In today’s Gospel we continue following Jesus in the early stages of his ministry in Galilee. Last week Jesus was recognized by the unclean Spirit as the “Holy One of God”, the highest title. Now, he goes with Simon (Peter) Andrew, James and John, who from this early stage are the four key players amongst the twelve Apostles, and cures Simon’s mother-in- law. Apart from the obvious and poor taste opening for mother-in- law jokes, it is the manner in which Jesus cures her that is remarkable. He grasps her hand, he touches her in the midst of her fever (probably Malaria). This was taboo, to touch the sick like this was to render yourself ritually unclean and Jesus would have to make the ablutions prescribed in Mosaic Law to regain his ritual cleanliness in order to associate with anyone, let alone have a meal with them, and yet this is exactly what he does. (Note the mother- in -law waits on them though she too is “ritually unclean”).
Jesus at a stroke is cutting through taboo, showing that faith takes precedence over rituals and we start seeing how important meals are too! Jesus is now an event, it records how “the whole town had gathered”. From now on the crowds follow wherever he goes and because of his infinite love for them he cures the sick and possessed. But, the next morning we see Jesus escaping up the mountain to be alone, to be detached from them so that he can spend time in prayer (attachment) to his Heavenly Father.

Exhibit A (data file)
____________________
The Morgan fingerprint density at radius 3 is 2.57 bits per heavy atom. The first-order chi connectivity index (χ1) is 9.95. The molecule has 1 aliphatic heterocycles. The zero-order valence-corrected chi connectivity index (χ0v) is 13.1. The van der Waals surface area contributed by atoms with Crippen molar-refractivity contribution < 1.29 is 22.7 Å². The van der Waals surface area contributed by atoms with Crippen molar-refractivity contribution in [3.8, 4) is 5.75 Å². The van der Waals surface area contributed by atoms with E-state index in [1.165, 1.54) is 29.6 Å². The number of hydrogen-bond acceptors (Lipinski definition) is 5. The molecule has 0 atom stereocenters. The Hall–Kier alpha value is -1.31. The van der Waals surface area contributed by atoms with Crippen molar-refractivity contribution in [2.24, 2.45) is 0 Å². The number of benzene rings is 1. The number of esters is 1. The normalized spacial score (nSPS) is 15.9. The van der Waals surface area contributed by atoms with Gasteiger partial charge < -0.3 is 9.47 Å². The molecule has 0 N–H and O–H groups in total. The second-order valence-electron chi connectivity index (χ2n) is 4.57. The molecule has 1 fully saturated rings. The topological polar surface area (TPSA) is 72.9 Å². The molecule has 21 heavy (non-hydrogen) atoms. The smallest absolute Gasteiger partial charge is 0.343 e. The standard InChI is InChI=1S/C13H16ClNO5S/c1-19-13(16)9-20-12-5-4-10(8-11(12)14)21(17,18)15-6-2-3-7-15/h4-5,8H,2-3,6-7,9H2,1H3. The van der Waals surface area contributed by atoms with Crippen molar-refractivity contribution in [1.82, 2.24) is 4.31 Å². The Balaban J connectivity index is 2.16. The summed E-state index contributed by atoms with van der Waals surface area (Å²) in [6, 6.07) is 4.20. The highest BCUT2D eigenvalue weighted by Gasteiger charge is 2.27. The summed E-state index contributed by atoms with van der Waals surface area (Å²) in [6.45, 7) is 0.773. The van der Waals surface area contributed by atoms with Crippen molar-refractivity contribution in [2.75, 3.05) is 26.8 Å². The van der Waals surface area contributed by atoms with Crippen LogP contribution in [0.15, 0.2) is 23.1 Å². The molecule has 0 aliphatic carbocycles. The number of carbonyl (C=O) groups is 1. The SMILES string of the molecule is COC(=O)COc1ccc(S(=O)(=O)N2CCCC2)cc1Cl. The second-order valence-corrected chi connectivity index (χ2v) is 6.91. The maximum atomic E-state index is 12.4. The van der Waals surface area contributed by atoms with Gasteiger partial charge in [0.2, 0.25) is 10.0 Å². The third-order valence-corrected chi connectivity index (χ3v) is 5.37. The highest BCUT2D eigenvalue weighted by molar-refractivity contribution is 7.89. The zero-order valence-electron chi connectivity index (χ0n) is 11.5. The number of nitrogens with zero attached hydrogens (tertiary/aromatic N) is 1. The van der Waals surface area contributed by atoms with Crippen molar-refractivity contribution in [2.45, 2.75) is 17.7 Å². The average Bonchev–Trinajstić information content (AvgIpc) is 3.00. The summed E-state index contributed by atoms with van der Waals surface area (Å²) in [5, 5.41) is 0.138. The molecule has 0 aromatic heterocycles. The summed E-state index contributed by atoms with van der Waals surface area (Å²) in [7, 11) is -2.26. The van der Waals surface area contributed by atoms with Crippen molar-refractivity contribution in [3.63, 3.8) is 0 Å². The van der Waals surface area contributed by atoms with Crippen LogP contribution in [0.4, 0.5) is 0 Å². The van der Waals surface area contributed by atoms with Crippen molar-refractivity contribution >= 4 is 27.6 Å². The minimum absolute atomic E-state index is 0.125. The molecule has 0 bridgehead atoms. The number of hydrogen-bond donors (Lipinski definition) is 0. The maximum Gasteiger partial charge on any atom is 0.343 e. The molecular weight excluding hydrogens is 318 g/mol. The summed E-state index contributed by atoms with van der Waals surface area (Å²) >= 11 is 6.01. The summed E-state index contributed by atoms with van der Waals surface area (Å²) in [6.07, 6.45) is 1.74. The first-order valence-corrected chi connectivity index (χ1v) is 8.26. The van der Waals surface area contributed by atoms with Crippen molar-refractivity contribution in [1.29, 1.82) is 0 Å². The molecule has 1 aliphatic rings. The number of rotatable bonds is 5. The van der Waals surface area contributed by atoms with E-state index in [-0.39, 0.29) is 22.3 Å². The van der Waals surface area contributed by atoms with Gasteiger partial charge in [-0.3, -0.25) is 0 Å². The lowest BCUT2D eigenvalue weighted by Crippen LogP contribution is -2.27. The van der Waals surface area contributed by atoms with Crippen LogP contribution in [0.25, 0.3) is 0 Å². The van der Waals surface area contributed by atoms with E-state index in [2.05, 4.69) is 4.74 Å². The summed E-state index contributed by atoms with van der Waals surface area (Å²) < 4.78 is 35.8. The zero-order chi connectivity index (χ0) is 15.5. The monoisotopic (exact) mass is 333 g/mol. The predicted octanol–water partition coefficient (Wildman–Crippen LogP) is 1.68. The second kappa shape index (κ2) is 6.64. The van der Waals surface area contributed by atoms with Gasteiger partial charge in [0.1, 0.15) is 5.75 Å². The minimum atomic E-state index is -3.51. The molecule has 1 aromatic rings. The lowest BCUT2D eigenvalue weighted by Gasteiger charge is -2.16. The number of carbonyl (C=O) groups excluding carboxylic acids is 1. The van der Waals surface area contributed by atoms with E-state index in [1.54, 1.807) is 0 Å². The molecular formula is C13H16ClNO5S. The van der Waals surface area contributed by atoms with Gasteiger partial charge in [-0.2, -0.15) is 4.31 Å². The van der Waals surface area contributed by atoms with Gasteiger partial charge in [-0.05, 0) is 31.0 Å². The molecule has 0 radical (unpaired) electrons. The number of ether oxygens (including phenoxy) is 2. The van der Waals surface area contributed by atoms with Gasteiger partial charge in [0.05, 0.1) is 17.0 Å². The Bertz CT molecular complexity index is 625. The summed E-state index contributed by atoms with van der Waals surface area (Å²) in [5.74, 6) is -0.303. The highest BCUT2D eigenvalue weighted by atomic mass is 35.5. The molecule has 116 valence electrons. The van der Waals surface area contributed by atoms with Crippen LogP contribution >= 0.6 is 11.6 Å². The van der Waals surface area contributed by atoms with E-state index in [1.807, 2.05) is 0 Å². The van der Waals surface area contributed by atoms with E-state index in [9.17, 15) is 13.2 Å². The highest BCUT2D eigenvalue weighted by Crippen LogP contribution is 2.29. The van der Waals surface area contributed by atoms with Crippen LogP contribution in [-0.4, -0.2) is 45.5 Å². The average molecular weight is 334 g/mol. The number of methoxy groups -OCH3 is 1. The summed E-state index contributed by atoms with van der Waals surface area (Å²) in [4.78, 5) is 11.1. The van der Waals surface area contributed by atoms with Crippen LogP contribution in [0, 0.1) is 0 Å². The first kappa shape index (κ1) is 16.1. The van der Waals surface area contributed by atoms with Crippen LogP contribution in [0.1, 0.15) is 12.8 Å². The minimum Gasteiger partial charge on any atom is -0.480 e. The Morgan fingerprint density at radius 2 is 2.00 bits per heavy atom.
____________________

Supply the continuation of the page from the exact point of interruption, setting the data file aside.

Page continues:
This is the same for us in our lives. We do the work of Christ by our connection with other people especially in their need, yet at the same time we need time out to spend time in attachment to our Father in heaven; the attachment, the connectedness with God that is the heart of prayer.
Perhaps this week we could reflect on how much time we give to private prayer, our moment of attachment to God, and at the same time our moment of detachment from the world and its cares, so that we can return to our role in the world refreshed and empowered to be the instrument of God’s merciful love; to touch others with the love by which He touches us.
May God bless you, your families, and the week ahead,
Fr Aidan Peter